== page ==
Android NDK

The Android NDK is a companion tool to the Android SDK that lets Android application developers build performance-critical portions of their apps in native code. The Android NDK is a toolset that lets you embed components that make use of native code in your Android applications.

Android virtual machine(VM) who can allow your application to source code to call a native code through the JNI(java native interface). This means that our application source code will call shell. And one more thing our application source code declare one more method with the “native” keyword to indicate that they are implemented through native code.

The NDK provides:

  • A set of tools and build files used to generate native code libraries from C and C++ sources
  • A way to embed the corresponding native libraries into an application package file (.apk) that can be deployed on Android devices
  • A set of native system headers and libraries that will be supported in all future versions of the Android platform, starting from Android 1.5
  • Documentation, samples, and tutorials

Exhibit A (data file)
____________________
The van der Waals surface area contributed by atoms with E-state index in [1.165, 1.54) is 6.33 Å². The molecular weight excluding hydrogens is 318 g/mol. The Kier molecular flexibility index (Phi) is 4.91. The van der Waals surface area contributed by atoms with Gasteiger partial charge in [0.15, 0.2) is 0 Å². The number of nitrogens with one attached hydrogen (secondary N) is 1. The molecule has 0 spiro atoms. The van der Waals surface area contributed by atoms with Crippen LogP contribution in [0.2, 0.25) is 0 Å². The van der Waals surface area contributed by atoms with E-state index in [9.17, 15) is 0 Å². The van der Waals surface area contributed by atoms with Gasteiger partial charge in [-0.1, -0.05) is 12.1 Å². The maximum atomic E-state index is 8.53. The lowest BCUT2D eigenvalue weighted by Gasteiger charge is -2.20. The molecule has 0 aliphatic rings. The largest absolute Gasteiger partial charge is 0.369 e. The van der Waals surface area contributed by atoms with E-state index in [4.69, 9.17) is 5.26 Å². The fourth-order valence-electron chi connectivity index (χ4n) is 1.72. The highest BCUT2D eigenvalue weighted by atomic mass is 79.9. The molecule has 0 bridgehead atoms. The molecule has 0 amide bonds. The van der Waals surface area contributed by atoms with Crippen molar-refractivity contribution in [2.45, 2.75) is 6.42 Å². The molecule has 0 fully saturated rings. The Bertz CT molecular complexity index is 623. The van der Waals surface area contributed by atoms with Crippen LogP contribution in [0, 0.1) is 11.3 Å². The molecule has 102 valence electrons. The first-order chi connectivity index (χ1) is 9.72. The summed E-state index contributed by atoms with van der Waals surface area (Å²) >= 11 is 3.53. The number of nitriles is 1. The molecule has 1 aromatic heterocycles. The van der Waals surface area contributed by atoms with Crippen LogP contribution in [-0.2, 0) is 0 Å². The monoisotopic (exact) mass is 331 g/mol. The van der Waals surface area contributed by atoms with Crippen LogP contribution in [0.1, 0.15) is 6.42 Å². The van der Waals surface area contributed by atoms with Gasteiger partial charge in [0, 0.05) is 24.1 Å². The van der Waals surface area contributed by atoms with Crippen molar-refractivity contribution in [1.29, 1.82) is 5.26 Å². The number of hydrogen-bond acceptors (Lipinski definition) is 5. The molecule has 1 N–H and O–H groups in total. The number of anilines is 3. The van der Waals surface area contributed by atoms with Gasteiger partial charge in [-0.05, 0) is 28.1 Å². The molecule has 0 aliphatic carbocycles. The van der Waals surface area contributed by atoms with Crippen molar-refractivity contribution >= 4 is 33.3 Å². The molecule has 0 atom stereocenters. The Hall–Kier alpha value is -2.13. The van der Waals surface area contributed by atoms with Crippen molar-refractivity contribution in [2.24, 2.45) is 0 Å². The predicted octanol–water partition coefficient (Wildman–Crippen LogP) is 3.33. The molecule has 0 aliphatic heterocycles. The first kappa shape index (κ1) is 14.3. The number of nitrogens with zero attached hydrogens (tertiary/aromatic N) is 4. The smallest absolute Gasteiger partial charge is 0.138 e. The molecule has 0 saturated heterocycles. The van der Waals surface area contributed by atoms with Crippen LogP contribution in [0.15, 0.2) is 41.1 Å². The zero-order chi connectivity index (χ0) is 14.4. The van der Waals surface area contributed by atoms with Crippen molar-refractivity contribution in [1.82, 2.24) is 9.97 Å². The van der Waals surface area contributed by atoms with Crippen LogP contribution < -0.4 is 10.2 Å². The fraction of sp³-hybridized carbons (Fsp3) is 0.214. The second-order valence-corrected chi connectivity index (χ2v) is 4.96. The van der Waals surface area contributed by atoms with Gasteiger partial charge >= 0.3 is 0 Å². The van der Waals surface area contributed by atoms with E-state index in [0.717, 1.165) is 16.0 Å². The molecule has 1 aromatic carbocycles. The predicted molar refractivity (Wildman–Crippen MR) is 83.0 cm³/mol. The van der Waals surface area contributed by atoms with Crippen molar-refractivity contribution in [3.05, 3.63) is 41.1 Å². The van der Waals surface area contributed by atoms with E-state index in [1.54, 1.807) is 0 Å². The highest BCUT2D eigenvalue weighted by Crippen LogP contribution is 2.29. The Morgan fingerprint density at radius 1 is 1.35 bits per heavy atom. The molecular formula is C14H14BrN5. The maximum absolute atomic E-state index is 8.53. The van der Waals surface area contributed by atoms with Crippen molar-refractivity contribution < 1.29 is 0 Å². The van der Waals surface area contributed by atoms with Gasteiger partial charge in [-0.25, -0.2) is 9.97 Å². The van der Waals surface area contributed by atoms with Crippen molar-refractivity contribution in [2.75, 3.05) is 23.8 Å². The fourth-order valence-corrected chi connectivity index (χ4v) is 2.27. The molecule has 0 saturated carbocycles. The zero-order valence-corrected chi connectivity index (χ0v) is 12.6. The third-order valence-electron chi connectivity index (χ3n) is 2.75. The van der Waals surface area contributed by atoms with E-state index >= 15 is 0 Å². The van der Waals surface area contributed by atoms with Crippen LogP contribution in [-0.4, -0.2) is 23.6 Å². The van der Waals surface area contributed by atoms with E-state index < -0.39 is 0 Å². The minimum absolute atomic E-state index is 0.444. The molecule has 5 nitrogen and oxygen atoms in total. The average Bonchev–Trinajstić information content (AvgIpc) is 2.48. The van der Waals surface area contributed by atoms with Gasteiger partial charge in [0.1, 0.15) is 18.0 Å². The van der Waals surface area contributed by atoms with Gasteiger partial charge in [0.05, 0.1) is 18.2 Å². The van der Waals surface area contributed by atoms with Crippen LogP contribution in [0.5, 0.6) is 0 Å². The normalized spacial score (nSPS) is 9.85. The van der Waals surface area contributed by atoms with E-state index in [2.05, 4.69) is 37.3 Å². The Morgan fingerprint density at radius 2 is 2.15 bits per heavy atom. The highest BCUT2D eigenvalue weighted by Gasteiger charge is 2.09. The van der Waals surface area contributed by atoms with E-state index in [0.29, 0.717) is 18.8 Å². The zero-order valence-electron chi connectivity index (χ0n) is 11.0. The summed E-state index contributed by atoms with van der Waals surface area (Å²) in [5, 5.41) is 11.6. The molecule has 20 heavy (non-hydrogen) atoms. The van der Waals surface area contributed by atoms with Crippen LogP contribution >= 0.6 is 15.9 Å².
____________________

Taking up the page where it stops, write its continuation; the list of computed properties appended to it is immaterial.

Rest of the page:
The latest release of the NDK supports these ARM instruction sets

  • ARMv5TE
  • ARMv7-A

Contents of the NDK

Development tools

The NDK includes a set of cross-toolchains (compilers, linkers, etc..) that can generate native ARM binaries on Linux, OS X, and Windows (with Cygwin) platforms. It provides a set of system headers for stable native APIs that are guaranteed to be supported in all later releases of the platform:

  • libc (C library) headers
  • libm (math library) headers
  • JNI interface headers
  • libz (Zlib compression) headers
  • liblog (Android logging) header
  • OpenGL ES 1.1 and OpenGL ES 2.0 (3D graphics libraries) headers
  • libjnigraphics (Pixel buffer access) header (for Android 2.2 and above)

Using Android NDK to Call Native Co From Android Application